Terminating your caregiver’s contract will never be an easy thing to do. But sometimes, for whatever reason, it may be necessary.
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If you face this situation, we’ve put together 12 steps to firing a caregiver responsibly:
1. Pinpoint the problem
Before you rush to fire, identify why the caregiver isn’t working out. Are they minor things that you can discuss and work on? Ask family members for input. This list will also give you tools to talk about termination with your caregiver in a professional, less personal manner. You can’t fire someone just because you don’t like them – stop and ask yourself what you don’t like, such as eye rolling or yelling at the kids.
2. Establish clear expectations
An employee can’t be expected to meet your expectations if you haven’t communicated them clearly, preferably in writing. If you haven’t already, create an employment contract that spells everything out. Is your caregiver no longer following what’s written down? Or have your priorities changed and you need to update the contract?
Communication might eliminate the need to make a change. Parents often act out of fear and insecurity, rather than communicate what is expected and conversely, what is inappropriate.
3. Document your grievances
Document each conversation you have with a caregiver who isn’t up to par. Then date them and both of you sign them. Let your employee know, after one or two times of discussing the issue, that if the behaviour continues, they will no longer be able to work for you.
4. Take the decision
If attempts to shift the situation have failed and, after careful thought, you know you cannot continue with your current caregiver, put the pieces in place to make a change. Hire backup care to fill the gap until you can find someone new.
5. Schedule a talk
Schedule time for a short conversation. If you’re more comfortable having someone there with you, that’s fine, as long as you don’t let the caregiver feel ganged up on.
The people who should absolutely not be there with you, however, are your kids. There’s no need to expose children to this type of adult situation and this could also embarrass the caregiver.
6. Strong but compassionate
Be sure you’re absolutely firm in your decision. If you’re wishy-washy and you allow the caregiver to talk you out of it, you’re setting yourself up for a difficult situation moving forward. But show compassion. Keep the conversation short and have it at the end of a business day. If possible, give notice or severance pay and never withhold payment for services already provided.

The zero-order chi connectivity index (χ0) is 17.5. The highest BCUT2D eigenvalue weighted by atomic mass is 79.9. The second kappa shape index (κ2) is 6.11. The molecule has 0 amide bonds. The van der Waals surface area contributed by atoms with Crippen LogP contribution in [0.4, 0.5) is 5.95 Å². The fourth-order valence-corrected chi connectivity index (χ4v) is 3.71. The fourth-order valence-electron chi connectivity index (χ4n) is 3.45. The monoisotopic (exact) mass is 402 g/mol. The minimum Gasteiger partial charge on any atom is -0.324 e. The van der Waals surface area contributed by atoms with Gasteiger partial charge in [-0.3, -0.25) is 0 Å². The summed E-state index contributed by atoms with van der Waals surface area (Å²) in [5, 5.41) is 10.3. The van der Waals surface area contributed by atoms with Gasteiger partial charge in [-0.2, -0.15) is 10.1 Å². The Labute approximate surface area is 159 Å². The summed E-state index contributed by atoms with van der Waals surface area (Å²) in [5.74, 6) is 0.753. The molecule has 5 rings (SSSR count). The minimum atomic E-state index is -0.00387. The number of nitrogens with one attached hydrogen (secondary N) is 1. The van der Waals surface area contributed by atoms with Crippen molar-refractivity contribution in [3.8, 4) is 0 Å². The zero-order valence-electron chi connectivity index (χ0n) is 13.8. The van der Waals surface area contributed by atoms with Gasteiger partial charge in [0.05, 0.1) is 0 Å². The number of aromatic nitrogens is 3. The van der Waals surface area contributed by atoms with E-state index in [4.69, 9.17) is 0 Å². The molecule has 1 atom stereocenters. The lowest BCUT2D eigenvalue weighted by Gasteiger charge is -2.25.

7. Respond to unemployment questions
If you’ve been paying taxes, your caregiver may be eligible for unemployment benefits. Let her know you’ll respond to any inquiries into their application for these benefits.
8. Arrange severance payment
An employee has the right to collect severance pay if they have completed at least 12 consecutive months of continuous employment before their layoff or dismissal resulted in a termination of employment. They are entitled to two days’ regular wages for each full year that they worked for the employer before their termination of employment. The minimum benefit is five days’ wages.
For more information visit the Government of Canada website.
9. Provide a recommendation
Unless the termination was for safety issues or gross negligence, offer the caregiver a letter of recommendation. Someone who was not right for your family may be perfect for someone else’s.
10. Request personal items
During this meeting, make sure you also get your keys back, as well as any personal property and credit cards your caregiver has.
11. Update the appropriate parties
If your nanny or sitter has been picking your child up from school or day care, let the offices or teachers know immediately (both in person and in writing) that a change has been made. Inform your neighbours, if that feels necessary.
12. Speak with your kids
If the person moving on cared for your children, an abrupt change could be very startling to them. Explain the reasons for your decision, but be prepared for them to still feel upset.
Letting someone go is never easy, but sometimes it’s necessary. By showing understanding and professionalism, you can make sure your family is well taken care of and able to move forward in a proactive, positive way.
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